On “my” segment of the show, I was interviewed along with fellow guest Anni Ellis, of Anni Ellis Garden Design Inc. With a background of fine art and interior design, and drawing on feng shui and minimalist concepts, Anni creates outdoor spaces that entice people outdoors to enjoy their gardens in ways they never had before.

This is also something I emphasize in my book: Many of us humans have become so removed from nature that we are afraid of it. It’s a vicious cycle: The more afraid we get, the more removed; the more removed we get, the more afraid. Outdoor spaces that are comfortable and attractive to their intended users entice people outdoors and help break that cycle of disconnectedness with nature. Which makes people and the planet happier and healthier.

If you didn’t catch the show with me on it, don’t worry. All of WMNF’s shows are available on their show page on for at least a week after they air; through the WMNF app, and many are on Mixcloud. These shows are also available by podcast. Visit WMNF’s home page and podcast page to tune in.

Food-growing Secrets of a Brown-thumbed Gardener

Do you get online and compare yourself to the rockstars of your world? (However you define “your world,” be it a profession or a sport or what have you.) And end up feeling discouraged?

Well, one category where I fall into that comparison-itis is gardening, particularly food gardening. Unfortunately, despite having a great desire to have abundant homegrown fresh food, I not only tend to be lazy and impatient, but also, seem to have been born as one of those “people who kill plants.”

When I hear of someone who’s growing all their own food, including fruit trees and other higher-gradient stuff, and making a whole homecooked meal from their garden (and maybe even raising the trees to produce the wood that they then make into charcoal for their grill — that was a fictitious example to inject humor into my case of “Martha-Stewart-itis of food gardening”, but I’m sure such people are out there doing that!), sometimes I just want to cry and give up.

But I have no wish to give up! So I persist in my efforts to learn and grow from where I’m at right now. Though my successes have been modest at best, I have expanded my repertoire and ended up producing some delicious nutritious food, even when my “yard” was just a couple of pots, or a piece of ground no bigger than a table.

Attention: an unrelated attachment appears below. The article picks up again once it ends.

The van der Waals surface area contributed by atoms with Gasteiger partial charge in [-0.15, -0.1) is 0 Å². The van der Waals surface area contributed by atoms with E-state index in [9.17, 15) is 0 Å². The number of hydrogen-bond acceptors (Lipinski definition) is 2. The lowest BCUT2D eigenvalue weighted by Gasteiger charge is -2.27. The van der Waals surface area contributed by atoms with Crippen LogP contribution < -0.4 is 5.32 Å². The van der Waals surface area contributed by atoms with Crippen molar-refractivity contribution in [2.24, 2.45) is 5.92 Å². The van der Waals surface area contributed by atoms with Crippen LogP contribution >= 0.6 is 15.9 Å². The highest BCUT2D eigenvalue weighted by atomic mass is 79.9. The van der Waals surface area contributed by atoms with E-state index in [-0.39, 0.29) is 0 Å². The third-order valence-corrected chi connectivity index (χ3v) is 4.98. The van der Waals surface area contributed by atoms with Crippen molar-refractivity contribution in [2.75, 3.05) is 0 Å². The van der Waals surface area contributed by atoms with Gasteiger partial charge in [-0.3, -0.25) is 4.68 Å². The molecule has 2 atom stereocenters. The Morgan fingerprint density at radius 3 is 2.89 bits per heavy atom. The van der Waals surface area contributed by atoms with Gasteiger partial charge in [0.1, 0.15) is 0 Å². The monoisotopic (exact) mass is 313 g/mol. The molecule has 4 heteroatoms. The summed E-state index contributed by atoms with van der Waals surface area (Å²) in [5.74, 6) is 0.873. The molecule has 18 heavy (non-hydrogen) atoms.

Here are a few tips I’ve picked up so far over my years of food-gardening. If I can do it you can too! (By the way, my plant-killing ratio over the years has dropped from pretty much 100% to only about 50%, a rate that can be compensated for by persistence!)

• Learn your local edible “weeds” and wild plants. First and foremost on my list of gardening tips, find the food that you don’t actually have to garden because it grows for free! It’s shocking how much of what we consider “weeds” is edible, nutritious, and tasty. And it grows lush and stout with no artificial irrigation or other human intervention! If you’re willing to have a yard that changes with the seasons, you can have fresh wild greens for many months of the year or even year-round in some places. No yard? No problem — forage! Even in urban areas a huge amount of fresh food is growing. Go on a “weed walk” or workshop with a local expert; also consult the guides published by your local native plant society.

• Container gardening. No yard? No problem! I was amazed at how much can fit into a container garden. I had four kinds of delicious greens growing in a pot at my home in an RV park where I lived in Austin, Texas. At the moment I have about a hundred tiny papaya tree seedlings sprouted in two pots.